Over at GearAbility, Marty has the first in a series of posts and photos about being raised in--and then raising her own daughter in--an Air Crib. Marty's family was friends with B.F. Skinner, the famous Harvard psychologist who invented the baby-in-a-box concept in 1945.
[Skinner was seeking to create a safe, comfortable, kid-optimized space at the center of the modern American home. His original Baby Tender was climate-controlled, laundry-free, and it put the kid at eye-level, where all the action is. Check this previous post for the AirCrib's backstory.]
Anyway, Marty says she turned out fine, and her daughter, who just graduated from college, did, too. They used their baby box more as a crib, not so much as a playpen, which clarified one of my baby box preconceptions: that you were supposed to leave your kid in it most of the time.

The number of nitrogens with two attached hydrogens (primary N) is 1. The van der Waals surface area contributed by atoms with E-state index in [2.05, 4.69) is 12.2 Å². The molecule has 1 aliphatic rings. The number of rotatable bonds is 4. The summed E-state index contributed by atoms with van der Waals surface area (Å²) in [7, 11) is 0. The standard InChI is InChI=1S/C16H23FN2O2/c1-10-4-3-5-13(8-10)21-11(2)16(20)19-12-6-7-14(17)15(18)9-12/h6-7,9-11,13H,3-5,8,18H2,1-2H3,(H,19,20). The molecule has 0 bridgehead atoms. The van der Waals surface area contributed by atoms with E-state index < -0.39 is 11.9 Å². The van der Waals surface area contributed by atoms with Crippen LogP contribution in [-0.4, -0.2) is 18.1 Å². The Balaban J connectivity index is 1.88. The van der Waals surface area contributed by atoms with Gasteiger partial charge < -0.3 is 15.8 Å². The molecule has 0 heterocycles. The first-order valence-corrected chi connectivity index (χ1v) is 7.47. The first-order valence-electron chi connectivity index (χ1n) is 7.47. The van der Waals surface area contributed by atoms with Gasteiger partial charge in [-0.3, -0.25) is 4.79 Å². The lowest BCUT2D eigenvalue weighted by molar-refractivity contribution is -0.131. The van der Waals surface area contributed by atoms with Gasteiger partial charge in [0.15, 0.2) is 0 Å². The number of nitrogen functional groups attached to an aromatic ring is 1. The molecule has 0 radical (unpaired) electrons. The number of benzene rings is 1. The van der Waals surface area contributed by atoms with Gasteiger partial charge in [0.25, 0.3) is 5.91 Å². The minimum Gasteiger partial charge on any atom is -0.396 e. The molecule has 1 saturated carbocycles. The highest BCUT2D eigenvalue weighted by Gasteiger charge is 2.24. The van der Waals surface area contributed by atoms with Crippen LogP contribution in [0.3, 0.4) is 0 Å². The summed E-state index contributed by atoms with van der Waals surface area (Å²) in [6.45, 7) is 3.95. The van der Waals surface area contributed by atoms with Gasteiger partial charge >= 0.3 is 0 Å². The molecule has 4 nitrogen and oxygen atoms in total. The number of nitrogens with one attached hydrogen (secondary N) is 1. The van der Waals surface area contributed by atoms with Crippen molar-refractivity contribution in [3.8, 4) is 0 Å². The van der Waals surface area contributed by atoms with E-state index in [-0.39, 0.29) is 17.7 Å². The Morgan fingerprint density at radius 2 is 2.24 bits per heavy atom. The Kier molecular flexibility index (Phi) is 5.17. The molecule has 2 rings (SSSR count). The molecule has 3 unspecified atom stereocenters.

She also points out one advantage of an straight in/out baby box I'd never thought of: they're great for parents in wheelchairs, who otherwise have to deal with cribs designed for kidlifting by a standing person.
Next up will be the how-to's of making your own baby box, which I imagine goes something like,
1. Cut a hole in the box.
2. Put the kid's junk in the box.
A Better Baby Crib for Parents Who Use Wheelchairs [gearability.com]
Previously: The Aircrib: B.F. Skinner's Baby-In-A-Box